Prepare for remote voting in House of Commons this fall: committee

Prepare for remote voting in House of Commons this fall: committee

OTTAWA — The parliamentary committee that oversees the way the House of Commons works says the chamber should spend the summer getting ready for MPs to participate and vote from outside Ottawa.

The group said in a report released Tuesday that COVID-19 will likely make it too dangerous for MPs to gather in large numbers when the Commons is due to resume its regular business in September, especially for those who need to travel long distances.

The committee wants to take the videoconferencing system MPs have been using for meetings for the last several months and add a secure voting system, so more normal business can go on, with some MPs physically in Parliament and some not.

Since the House of Commons broke up as the COVID-19 pandemic hit Canada in March, it’s used two main meeting formats.

One is a special COVID-19 committee that meets in the Commons chamber, where any MP can participate including by videoconference; that committee can debate but it can’t pass legislation.

The other is occasional sittings of the House of Commons with very limited numbers of MPs. In those meetings, including two of them this week, MPs can pass legislation but only those in the chamber can participate.

The committee’s recommendation is essentially to fuse them, so MPs can participate virtually and hold meaningful votes.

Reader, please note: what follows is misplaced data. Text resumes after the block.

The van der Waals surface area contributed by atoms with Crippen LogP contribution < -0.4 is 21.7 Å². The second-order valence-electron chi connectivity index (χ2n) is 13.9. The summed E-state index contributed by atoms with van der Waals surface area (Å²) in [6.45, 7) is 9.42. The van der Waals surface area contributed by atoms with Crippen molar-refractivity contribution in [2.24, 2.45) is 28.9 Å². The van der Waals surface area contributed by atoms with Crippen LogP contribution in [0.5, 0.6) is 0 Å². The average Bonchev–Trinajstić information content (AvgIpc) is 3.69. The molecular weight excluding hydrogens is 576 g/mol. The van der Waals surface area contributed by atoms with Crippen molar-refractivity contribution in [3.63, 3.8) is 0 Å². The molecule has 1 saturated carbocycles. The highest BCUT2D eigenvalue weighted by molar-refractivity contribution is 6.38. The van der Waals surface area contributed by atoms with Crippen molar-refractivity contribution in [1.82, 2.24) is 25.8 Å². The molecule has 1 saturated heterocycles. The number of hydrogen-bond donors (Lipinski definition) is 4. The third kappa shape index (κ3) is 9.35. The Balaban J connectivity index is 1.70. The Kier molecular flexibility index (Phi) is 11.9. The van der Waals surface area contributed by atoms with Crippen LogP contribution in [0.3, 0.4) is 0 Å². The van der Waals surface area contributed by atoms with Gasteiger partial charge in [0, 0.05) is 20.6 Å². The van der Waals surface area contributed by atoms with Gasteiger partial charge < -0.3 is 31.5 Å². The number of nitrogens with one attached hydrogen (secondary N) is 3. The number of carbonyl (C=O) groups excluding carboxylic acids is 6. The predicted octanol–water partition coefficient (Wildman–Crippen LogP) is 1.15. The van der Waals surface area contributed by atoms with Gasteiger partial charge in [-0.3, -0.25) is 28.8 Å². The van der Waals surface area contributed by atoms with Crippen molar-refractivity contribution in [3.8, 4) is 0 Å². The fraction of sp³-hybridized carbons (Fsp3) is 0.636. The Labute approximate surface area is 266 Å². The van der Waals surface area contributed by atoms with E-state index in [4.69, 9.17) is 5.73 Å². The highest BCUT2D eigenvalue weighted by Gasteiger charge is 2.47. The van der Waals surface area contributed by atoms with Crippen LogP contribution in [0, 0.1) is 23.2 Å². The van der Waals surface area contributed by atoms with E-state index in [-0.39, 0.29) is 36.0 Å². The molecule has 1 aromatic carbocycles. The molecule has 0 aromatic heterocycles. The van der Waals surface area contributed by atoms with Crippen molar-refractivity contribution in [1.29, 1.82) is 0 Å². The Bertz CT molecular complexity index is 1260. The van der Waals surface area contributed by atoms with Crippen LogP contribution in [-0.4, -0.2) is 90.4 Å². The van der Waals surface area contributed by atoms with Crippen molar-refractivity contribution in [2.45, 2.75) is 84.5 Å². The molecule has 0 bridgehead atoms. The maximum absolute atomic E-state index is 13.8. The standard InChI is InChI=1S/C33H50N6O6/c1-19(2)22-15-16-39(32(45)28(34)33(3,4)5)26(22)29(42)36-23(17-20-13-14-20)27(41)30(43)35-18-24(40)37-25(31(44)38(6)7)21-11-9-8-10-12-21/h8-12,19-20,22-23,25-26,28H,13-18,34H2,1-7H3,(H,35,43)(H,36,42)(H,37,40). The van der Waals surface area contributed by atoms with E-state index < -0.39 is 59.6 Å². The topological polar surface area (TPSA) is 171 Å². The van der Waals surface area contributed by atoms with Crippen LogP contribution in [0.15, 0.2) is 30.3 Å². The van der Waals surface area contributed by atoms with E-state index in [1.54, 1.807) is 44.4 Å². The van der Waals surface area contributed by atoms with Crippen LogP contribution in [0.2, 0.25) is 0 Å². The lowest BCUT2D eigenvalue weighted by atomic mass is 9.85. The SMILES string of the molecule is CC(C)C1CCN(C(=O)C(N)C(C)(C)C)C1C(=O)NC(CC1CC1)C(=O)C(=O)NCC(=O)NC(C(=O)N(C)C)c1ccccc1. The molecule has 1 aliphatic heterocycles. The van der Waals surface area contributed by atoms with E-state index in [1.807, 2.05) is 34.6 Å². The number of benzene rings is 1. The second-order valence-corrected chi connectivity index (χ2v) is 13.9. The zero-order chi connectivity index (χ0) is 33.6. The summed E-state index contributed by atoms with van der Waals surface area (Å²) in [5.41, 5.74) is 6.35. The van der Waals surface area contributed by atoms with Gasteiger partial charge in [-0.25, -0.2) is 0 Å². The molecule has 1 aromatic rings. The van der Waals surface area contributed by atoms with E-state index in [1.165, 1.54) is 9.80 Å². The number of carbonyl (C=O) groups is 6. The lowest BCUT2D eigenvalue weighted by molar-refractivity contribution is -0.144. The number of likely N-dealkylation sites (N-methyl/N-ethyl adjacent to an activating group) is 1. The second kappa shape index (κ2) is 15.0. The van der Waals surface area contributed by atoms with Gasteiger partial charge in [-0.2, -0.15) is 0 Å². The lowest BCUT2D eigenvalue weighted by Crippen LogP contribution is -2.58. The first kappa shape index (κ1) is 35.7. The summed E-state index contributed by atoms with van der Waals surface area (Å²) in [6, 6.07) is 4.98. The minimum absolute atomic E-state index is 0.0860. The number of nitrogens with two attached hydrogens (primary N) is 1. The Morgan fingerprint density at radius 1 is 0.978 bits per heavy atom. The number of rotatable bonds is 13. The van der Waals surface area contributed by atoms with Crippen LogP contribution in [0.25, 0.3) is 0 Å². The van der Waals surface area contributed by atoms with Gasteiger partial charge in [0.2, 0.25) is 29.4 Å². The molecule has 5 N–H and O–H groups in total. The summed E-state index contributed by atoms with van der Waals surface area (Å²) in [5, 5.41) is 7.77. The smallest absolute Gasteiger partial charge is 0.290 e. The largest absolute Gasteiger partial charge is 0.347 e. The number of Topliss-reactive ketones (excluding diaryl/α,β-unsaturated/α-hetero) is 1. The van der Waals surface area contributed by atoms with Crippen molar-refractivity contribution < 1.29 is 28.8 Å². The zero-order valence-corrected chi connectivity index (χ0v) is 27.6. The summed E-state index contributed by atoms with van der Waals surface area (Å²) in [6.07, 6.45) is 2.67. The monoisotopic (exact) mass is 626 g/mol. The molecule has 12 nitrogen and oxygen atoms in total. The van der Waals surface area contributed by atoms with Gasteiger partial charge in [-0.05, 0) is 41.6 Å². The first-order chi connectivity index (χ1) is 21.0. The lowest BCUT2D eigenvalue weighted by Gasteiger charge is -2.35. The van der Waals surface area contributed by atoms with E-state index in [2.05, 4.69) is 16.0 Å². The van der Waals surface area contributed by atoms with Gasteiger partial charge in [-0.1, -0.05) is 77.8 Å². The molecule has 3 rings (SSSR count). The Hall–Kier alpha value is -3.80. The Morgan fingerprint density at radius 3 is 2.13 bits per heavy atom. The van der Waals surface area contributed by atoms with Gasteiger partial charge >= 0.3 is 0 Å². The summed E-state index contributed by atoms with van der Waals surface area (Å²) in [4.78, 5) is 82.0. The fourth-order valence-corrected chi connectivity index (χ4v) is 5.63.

Creating that voting mechanism will mean “an iterative approach including multiple rounds of testing, demonstrations and adaptations,” so that by the time September sittings come around, MPs are comfortable with the technology and everyone is confident it’s safe to use.

The committee also says every MP and anyone else participating must be equipped with high-quality audio gear so they can be heard properly.

And the Commons will need to invest in its interpretation service because the people who do that work have been burning out trying to translate fast-talking MPs with poor internet connections.

As for those poor internet connections, which are most likely to plague MPs representing more remote rural areas, the committee says the House of Commons should do what’s necessary to fix them.

The Conservatives dissented from the committee’s recommendations, saying it’s better for a limited number of MPs to gather in Ottawa in person and avoid travelling while COVID-19 remains a worry.

“Of course, we recognize the COVID-19 pandemic requires us to change our routines,” their contrary report reads. ”However, the underlying currents, during this study, heading toward a remote voting app made us question, again, if ‘a crisis was not being left to go to waste.’”

They say the House of Commons would work better under an agreement to have a maximum of 86 MPs in the chamber at once, which is as many as could fit while keeping two-metre distances among them.

If their fellow MPs do adopt the committee’s recommendations, the Tories say they should expire automatically at the end of December unless there’s a vote to renew them.

This report by The Canadian Press was first published July 21, 2020.

The Canadian Press

Politics

Get local stories you won't find anywhere else right to your inbox.
Sign up here

Just Posted

Alberta has 3,651 active cases of COVID-19. (File photo)
432 new COVID-19 cases in Alberta Friday

Central zone holds steady at 126 active cases

(Emily Jaycox/Ponoka News)
Ponoka FCSS’ Empty Bowls sells out

For the first time ever, Ponoka Family and Community Support Services’ (FCSS’s)… Continue reading